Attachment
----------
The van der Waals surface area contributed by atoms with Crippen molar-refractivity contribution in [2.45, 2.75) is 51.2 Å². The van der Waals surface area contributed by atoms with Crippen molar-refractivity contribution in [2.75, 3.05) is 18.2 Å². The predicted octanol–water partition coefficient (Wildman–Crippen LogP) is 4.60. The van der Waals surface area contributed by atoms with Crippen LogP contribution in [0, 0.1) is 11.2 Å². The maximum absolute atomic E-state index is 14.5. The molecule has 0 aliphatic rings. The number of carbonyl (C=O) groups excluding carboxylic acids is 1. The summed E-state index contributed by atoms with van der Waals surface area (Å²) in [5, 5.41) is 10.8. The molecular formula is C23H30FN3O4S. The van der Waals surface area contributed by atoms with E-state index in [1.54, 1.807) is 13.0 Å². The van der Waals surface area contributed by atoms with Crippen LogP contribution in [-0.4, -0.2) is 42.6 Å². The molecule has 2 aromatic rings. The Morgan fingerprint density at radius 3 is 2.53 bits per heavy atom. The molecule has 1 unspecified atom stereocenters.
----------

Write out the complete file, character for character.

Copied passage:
The van der Waals surface area contributed by atoms with Crippen molar-refractivity contribution in [2.45, 2.75) is 51.2 Å². The van der Waals surface area contributed by atoms with Crippen molar-refractivity contribution in [2.75, 3.05) is 18.2 Å². The predicted octanol–water partition coefficient (Wildman–Crippen LogP) is 4.60. The van der Waals surface area contributed by atoms with Crippen LogP contribution in [0, 0.1) is 11.2 Å². The maximum absolute atomic E-state index is 14.5. The molecule has 0 aliphatic rings. The number of carbonyl (C=O) groups excluding carboxylic acids is 1. The summed E-state index contributed by atoms with van der Waals surface area (Å²) in [5, 5.41) is 10.8. The molecular formula is C23H30FN3O4S. The van der Waals surface area contributed by atoms with E-state index in [1.54, 1.807) is 13.0 Å². The van der Waals surface area contributed by atoms with Crippen LogP contribution in [-0.4, -0.2) is 42.6 Å². The molecule has 2 aromatic rings. The Morgan fingerprint density at radius 3 is 2.53 bits per heavy atom. The molecule has 1 unspecified atom stereocenters.